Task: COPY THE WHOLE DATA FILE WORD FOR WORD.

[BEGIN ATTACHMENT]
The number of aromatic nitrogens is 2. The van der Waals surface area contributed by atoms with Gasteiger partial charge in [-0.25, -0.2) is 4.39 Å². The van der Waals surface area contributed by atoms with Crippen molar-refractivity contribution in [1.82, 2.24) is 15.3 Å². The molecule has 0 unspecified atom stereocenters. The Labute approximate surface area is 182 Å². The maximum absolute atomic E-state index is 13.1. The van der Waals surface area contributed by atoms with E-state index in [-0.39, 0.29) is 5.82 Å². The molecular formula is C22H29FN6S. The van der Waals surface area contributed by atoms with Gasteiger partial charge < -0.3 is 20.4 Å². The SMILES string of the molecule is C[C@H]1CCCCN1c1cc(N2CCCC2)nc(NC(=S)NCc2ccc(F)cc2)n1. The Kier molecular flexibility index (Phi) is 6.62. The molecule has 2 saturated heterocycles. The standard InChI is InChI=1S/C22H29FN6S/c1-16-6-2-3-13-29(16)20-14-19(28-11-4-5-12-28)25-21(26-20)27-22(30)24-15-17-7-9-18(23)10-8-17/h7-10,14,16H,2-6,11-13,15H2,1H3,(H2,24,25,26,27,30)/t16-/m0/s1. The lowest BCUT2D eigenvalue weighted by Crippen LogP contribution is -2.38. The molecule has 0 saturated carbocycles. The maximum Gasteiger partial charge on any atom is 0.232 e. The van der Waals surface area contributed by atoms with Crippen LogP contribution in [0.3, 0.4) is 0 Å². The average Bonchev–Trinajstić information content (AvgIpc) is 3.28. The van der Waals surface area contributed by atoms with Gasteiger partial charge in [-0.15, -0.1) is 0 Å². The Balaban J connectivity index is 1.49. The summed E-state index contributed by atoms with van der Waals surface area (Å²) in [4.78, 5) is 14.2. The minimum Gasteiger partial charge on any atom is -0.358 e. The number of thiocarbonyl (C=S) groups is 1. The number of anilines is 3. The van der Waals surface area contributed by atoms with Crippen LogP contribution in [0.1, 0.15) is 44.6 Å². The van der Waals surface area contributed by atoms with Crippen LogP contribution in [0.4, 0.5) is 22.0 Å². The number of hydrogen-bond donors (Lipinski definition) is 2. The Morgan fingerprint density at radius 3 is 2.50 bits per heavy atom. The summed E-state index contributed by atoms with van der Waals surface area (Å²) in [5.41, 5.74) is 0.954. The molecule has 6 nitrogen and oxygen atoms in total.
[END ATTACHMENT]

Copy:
The number of aromatic nitrogens is 2. The van der Waals surface area contributed by atoms with Gasteiger partial charge in [-0.25, -0.2) is 4.39 Å². The van der Waals surface area contributed by atoms with Crippen molar-refractivity contribution in [1.82, 2.24) is 15.3 Å². The molecule has 0 unspecified atom stereocenters. The Labute approximate surface area is 182 Å². The maximum absolute atomic E-state index is 13.1. The van der Waals surface area contributed by atoms with E-state index in [-0.39, 0.29) is 5.82 Å². The molecular formula is C22H29FN6S. The van der Waals surface area contributed by atoms with Gasteiger partial charge < -0.3 is 20.4 Å². The SMILES string of the molecule is C[C@H]1CCCCN1c1cc(N2CCCC2)nc(NC(=S)NCc2ccc(F)cc2)n1. The Kier molecular flexibility index (Phi) is 6.62. The molecule has 2 saturated heterocycles. The standard InChI is InChI=1S/C22H29FN6S/c1-16-6-2-3-13-29(16)20-14-19(28-11-4-5-12-28)25-21(26-20)27-22(30)24-15-17-7-9-18(23)10-8-17/h7-10,14,16H,2-6,11-13,15H2,1H3,(H2,24,25,26,27,30)/t16-/m0/s1. The lowest BCUT2D eigenvalue weighted by Crippen LogP contribution is -2.38. The molecule has 0 saturated carbocycles. The maximum Gasteiger partial charge on any atom is 0.232 e. The van der Waals surface area contributed by atoms with Crippen LogP contribution in [0.3, 0.4) is 0 Å². The average Bonchev–Trinajstić information content (AvgIpc) is 3.28. The van der Waals surface area contributed by atoms with Gasteiger partial charge in [-0.15, -0.1) is 0 Å². The Balaban J connectivity index is 1.49. The summed E-state index contributed by atoms with van der Waals surface area (Å²) in [4.78, 5) is 14.2. The minimum Gasteiger partial charge on any atom is -0.358 e. The number of thiocarbonyl (C=S) groups is 1. The number of anilines is 3. The van der Waals surface area contributed by atoms with Crippen LogP contribution in [0.1, 0.15) is 44.6 Å². The van der Waals surface area contributed by atoms with Crippen LogP contribution in [0.4, 0.5) is 22.0 Å². The number of hydrogen-bond donors (Lipinski definition) is 2. The Morgan fingerprint density at radius 3 is 2.50 bits per heavy atom. The summed E-state index contributed by atoms with van der Waals surface area (Å²) in [5.41, 5.74) is 0.954. The molecule has 6 nitrogen and oxygen atoms in total.